Most Common Types of Commercial Real Estate Loans
Those looking to buy real estate generally must rely on a commercial real estate loan to complete the transaction – most individuals do not have excess capital to cover the purchase. Real estate loans, however, are not one-size-fits-all. Rather, a variety of loans are available for today's investors, and the one they choose depends on their position, their qualifications, and the intended use of the property. Here, we introduce the nine most common types of commercial real estate loans used in 2022.
What is a commercial real estate loan?
As the name implies, a commercial real estate loan is used to purchase commercial property – real estate used for business (income-generating) purposes – as opposed to residential property, which is used for housing. Commercial real estate includes office buildings, apartment complexes larger than four units, hotels, retail buildings, and more.
Who can purchase commercial real estate?
Anyone can purchase commercial real estate, although the reason may vary. Some investors buy commercial real estate strictly for investment purposes, often holding the property long-term or leveraging a value-add strategy. Developers may seek land to construct new commercial buildings, while business owners may want to acquire a new asset for their operations. Essentially, anyone looking to leverage the benefits of real estate ownership can purchase commercial property.
How are commercial real estate loans different for individuals vs. entities?
Commercial real estate loans are generally made to entities such as corporations, limited partnerships, funds, and trusts. However, individuals can also apply for a commercial real estate loan. In fact, many individuals create entities specifically to acquire commercial property.
Different Types of Commercial Real Estate Loans
A variety of commercial real estate loans exist. Following is more information about the various types of loans available today.
1- Traditional Model Loans
A traditional model loan is the most common type of commercial real estate loan. It is similar to a residential property loan used to purchase a single-family home, which typically has a fixed rate over 30 years. A commercial loan, however, often has a shorter term (5 to 15 years) and a variable rate. When applying for a traditional commercial real estate loan, investors may be required to put down 25 percent of the purchase price. Prior to issuing a loan, the lender appraises the property and consults financial forecasts to determine whether the debt service can cover existing rates.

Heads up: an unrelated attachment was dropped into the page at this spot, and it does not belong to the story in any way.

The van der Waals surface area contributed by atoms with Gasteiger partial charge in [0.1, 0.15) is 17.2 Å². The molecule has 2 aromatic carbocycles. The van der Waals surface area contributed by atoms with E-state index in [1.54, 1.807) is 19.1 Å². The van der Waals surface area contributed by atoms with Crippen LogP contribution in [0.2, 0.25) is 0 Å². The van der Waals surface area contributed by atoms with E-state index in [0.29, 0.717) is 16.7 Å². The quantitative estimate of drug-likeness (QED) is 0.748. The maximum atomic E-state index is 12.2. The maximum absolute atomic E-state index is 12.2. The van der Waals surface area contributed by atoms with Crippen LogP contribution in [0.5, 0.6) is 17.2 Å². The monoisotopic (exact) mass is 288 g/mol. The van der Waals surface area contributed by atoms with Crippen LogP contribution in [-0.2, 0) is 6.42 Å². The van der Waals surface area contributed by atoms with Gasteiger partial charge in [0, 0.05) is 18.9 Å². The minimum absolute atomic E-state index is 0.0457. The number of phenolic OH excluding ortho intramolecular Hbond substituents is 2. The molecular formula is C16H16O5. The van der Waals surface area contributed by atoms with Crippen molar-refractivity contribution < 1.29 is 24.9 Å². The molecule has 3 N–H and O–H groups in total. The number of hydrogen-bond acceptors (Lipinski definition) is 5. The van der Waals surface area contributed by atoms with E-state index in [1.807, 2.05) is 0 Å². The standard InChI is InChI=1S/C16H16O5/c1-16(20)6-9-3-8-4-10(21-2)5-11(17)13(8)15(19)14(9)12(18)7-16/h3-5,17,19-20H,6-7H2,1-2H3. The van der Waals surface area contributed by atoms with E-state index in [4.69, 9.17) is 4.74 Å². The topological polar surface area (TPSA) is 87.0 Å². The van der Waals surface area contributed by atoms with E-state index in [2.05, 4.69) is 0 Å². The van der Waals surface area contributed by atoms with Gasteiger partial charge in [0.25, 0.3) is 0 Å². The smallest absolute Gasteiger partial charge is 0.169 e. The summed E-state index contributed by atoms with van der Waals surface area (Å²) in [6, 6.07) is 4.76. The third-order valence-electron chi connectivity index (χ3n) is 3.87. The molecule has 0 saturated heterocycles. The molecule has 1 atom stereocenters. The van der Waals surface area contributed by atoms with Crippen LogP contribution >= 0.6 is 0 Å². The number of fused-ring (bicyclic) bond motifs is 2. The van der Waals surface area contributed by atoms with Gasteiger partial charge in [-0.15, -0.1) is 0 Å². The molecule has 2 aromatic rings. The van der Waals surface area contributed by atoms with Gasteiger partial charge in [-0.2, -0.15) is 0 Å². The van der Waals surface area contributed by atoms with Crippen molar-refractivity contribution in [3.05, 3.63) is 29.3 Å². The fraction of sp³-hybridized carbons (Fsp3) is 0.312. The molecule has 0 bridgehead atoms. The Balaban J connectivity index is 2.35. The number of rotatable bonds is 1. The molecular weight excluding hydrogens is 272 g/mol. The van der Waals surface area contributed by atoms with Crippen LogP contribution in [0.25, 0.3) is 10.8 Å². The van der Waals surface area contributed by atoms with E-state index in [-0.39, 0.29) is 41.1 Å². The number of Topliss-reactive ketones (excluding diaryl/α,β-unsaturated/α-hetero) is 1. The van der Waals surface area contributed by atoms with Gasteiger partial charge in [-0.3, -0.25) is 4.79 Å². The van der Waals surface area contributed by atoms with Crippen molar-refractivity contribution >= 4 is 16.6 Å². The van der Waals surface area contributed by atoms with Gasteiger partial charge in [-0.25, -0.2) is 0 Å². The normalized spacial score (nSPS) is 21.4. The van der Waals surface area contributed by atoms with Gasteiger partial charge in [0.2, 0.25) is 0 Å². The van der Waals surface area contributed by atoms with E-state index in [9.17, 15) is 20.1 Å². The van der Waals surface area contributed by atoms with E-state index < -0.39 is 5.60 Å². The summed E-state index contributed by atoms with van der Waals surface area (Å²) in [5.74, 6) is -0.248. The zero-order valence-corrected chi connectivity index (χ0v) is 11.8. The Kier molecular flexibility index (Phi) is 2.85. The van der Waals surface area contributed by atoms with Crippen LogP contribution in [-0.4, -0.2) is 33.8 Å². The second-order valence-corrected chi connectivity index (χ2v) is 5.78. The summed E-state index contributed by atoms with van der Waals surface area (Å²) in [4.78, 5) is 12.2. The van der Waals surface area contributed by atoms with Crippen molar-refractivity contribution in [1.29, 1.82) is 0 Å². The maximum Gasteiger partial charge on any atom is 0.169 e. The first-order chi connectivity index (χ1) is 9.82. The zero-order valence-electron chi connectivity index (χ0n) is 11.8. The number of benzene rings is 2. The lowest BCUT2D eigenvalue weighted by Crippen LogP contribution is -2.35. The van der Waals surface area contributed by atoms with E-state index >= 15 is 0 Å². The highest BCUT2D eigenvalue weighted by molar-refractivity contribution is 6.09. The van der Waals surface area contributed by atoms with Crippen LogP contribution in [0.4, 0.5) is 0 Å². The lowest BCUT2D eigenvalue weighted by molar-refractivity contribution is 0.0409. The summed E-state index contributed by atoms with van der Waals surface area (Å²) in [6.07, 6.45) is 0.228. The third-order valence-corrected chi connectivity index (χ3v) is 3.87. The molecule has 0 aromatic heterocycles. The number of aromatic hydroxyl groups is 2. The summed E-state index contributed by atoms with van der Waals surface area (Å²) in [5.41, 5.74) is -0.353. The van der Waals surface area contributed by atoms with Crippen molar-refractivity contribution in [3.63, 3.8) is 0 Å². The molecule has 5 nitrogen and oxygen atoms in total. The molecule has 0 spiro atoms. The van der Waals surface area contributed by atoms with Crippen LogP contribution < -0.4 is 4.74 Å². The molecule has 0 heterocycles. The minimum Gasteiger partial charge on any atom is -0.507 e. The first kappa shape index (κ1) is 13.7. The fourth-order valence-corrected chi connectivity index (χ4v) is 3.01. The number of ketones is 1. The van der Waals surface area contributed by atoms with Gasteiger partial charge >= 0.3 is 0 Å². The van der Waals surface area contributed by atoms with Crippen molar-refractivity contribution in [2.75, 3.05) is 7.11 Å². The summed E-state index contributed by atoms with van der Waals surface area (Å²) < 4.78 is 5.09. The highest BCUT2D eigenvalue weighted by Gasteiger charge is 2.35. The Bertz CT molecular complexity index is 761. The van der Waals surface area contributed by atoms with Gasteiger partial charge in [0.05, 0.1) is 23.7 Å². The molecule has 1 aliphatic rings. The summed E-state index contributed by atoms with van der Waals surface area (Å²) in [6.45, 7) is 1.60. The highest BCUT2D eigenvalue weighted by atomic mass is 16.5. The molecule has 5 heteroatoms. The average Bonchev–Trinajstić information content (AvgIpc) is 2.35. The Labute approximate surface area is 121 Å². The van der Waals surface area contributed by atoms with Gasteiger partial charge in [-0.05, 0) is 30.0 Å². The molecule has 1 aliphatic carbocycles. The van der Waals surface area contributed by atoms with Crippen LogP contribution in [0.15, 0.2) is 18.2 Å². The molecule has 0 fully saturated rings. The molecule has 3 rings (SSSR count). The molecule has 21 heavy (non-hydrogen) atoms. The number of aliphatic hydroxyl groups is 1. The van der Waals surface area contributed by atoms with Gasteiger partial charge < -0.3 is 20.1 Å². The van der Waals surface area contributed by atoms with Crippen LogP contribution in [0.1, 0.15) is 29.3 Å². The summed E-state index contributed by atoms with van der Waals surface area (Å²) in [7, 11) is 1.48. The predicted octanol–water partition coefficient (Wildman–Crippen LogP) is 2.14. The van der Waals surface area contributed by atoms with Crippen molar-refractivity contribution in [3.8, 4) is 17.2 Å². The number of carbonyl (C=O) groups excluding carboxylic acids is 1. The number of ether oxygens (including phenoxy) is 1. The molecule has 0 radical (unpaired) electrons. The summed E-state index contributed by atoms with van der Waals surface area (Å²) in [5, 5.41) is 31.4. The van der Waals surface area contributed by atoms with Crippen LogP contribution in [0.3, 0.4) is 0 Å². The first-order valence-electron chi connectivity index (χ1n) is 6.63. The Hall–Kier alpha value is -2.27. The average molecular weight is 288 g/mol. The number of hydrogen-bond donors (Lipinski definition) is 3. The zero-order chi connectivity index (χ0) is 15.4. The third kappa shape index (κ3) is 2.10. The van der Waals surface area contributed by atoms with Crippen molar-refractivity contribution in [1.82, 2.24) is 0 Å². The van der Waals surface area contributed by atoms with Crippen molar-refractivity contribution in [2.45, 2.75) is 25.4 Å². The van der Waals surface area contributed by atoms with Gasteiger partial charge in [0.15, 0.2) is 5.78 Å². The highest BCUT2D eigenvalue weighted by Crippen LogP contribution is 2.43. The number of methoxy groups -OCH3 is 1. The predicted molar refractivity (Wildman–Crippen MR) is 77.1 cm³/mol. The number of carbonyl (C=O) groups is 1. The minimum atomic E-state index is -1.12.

2- SBA Loans
SBA loans are small business loans partially guaranteed by the U.S. Small Business Administration (SBA) and issued by participating lenders, usually banks. These loans have tight lending standards, but their flexible terms and low interest rates make them attractive, especially to investors who have been denied traditional funding. Currently, the SBA offers two loan programs for commercial real estate investments: SBA 7(a) and SBA 504 loans.
SBA 7(a) loans are more common and can be used to purchase or refinance owner-occupied commercial real estate at any amount up to $5 million. To qualify, investors must have good credit and put down at least 10 percent of the property’s purchase price. The term of the loan can be up to 25 years, and interest rates can vary based on current market conditions and the applicant's qualifications.
SBA 504 loans are similar to their 7(a) counterparts; however, there is no limit to how much an investor can borrow. Investors must have good credit and provide a down payment of 10 percent of the purchase price. The term of the loan is typically 20 years, and the investor must occupy at least 51 percent of the property. Unlike SBA 7(a) loans, these mortgages are not funded entirely through a private lender. Instead, they are made available through Certified Development Companies (CDCs), nonprofit entities that promote economic development within their communities. Typically, a commercial lender funds 50 percent of the project, and a CDC finances up to 40 percent.
3- Commercial Bridge Loans
Investors may turn to a commercial bridge loan as a short-term financial solution. Because it is short-term (usually 1 year or less), this type of loan tends to have a higher interest rate than a traditional commercial real estate loan. The goal of the loan is to provide funds and sustain cash flow while an investor improves, refinances, or leases up a commercial property. It can also be used while an investor is waiting to secure long-term financing or to cover a balloon payment on a loan.
4- Commercial Hard Money Loans